Yealands Wine Group puts in NZ’s largest solar panel array

A Marlborough winery has so many solar panels it could power 86 houses.

The Seaview Vineyard winery, owned by the Yealands Wine Group, has a total of 1314 photovoltaic panels across its roof.

The company first had solar panels fitted at its Seddon winery over the course of 2012 and 2013, which at the time was the largest installation in the country before it was surpassed.

But the Marlborough wine company, which aims to produce the most sustainable wine in the world, is back in pole position after ​solar power company PowerSmart installed another 918 panels.

Yealands Wine Group founder Peter Yealands said the solar panel project was "his baby", and he was delighted to once again have the largest installation.

"We already had a pretty substantial solar array in place, but it takes a lot to power any kind of building and a winery is no different," he said.

"By increasing the size of our solar array we will decrease our reliance on the national grid and generate 30 per cent of the power we require to power our tank coolers, computers, you name it."

The installation of the panels, which covered around 2000 square metres of the northern part of the winery roof, was done through the PowerSmart GOLD programme.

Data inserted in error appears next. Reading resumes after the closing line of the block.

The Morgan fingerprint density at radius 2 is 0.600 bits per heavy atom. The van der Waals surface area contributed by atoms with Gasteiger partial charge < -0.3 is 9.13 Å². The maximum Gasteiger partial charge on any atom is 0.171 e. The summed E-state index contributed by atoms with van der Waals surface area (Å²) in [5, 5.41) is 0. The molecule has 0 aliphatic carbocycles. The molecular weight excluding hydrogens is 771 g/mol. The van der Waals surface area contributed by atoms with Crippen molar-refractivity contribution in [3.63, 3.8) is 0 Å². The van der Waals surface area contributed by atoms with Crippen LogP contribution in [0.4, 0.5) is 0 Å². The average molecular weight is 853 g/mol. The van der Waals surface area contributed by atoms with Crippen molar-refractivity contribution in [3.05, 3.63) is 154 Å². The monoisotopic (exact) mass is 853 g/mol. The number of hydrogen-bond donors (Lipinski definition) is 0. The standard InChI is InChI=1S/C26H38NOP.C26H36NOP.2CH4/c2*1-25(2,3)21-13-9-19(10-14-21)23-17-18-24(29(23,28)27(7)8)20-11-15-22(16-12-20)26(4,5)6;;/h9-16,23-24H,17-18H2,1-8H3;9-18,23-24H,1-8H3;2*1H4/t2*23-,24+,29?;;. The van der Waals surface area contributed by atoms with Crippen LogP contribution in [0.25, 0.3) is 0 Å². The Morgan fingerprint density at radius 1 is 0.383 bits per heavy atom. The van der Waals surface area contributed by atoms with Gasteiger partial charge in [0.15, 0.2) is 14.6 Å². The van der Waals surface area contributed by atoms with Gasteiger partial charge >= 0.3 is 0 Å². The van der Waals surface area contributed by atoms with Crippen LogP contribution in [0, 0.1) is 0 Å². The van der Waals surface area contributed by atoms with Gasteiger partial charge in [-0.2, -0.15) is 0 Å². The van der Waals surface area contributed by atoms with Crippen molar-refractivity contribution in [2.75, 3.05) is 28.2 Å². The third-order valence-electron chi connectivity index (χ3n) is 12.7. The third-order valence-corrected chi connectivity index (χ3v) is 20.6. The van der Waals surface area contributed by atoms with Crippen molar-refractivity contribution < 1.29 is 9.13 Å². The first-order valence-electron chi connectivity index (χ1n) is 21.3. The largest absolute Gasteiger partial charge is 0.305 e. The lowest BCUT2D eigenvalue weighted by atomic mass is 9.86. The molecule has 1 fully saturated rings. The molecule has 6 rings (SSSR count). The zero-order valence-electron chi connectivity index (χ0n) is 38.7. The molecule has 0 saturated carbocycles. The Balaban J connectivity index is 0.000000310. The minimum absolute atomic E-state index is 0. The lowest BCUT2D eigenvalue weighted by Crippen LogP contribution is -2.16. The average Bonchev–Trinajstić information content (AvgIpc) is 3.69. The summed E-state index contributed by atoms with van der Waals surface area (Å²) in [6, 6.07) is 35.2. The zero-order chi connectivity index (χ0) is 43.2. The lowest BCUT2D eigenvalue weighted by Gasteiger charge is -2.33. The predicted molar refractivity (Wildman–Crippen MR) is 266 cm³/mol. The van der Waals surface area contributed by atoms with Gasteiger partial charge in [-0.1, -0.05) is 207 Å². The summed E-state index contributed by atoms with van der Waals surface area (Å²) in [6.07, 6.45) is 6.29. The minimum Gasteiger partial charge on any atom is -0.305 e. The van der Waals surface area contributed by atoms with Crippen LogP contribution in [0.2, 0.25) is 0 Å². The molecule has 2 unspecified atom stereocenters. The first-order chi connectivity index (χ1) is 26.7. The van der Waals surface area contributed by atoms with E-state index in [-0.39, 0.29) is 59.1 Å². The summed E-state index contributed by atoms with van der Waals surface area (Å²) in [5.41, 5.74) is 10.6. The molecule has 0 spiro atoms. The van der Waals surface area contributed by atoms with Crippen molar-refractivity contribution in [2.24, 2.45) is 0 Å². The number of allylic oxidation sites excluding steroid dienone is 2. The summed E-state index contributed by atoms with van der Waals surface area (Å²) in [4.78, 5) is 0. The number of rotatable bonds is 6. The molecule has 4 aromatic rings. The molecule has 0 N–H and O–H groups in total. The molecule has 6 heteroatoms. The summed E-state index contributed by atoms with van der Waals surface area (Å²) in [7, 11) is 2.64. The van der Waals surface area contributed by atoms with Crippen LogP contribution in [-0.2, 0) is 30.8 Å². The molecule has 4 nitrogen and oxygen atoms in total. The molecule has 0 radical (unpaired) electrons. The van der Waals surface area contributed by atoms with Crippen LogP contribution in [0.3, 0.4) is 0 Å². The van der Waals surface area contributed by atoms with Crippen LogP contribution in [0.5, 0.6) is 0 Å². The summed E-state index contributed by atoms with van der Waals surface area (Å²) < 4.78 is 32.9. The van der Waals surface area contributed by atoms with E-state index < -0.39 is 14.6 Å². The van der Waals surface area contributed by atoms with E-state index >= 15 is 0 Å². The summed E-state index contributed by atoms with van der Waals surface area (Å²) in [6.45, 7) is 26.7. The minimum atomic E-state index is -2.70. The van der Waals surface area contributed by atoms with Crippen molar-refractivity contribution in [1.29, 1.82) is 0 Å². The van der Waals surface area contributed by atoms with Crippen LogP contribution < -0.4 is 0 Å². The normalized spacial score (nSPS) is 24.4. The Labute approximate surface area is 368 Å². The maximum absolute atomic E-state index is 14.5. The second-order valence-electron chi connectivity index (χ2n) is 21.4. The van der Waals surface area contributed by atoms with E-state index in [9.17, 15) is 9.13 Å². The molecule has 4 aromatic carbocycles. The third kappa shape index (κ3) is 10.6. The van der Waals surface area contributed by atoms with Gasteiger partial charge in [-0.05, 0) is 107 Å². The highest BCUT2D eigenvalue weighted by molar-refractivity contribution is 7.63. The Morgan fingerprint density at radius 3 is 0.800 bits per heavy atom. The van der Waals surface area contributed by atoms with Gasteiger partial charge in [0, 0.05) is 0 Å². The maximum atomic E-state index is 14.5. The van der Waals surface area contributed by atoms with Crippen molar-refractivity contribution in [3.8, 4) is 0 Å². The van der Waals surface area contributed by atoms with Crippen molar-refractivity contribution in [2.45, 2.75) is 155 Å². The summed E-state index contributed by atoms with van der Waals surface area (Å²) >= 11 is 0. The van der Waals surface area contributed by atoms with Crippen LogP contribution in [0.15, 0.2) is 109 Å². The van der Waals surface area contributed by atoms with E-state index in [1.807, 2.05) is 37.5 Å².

This meant Yealands Wine Group, which was majority owned by Marlborough Lines, only had to pay a premium for the power produced by the panels and not the system itself.

Group chief operating officer Michael Wentworth said the company had the option to buy the system, which was complemented by wind turbines and burning vine prunings for energy.

Winemaking was an energy intensive activity and he did not know why more companies were not investing in solar power, Wentworth said.

To complement the panels, the company had also installed a charging station for electric cars at the winery, which would help power the fleet of hybrid cars used by its sales representatives.

Wentworth said the presence of the panels and the charging station would help make an impression on the 20,000 people that visited the winery each year, highlighting the sustainable ethos of the company.

The solar panels were estimated to produce around 505,000 kilowatts of electricity in their first year, as well as offsetting 82 tonnes of carbon dioxide.

"We have been carbon neutral since inception but that doesn't mean we can just sit back," Yealands said.

"Our new solar panels will further help reduce our carbon emissions and keep us true to our claims of being the most sustainable winery in the world."

- The Marlborough Express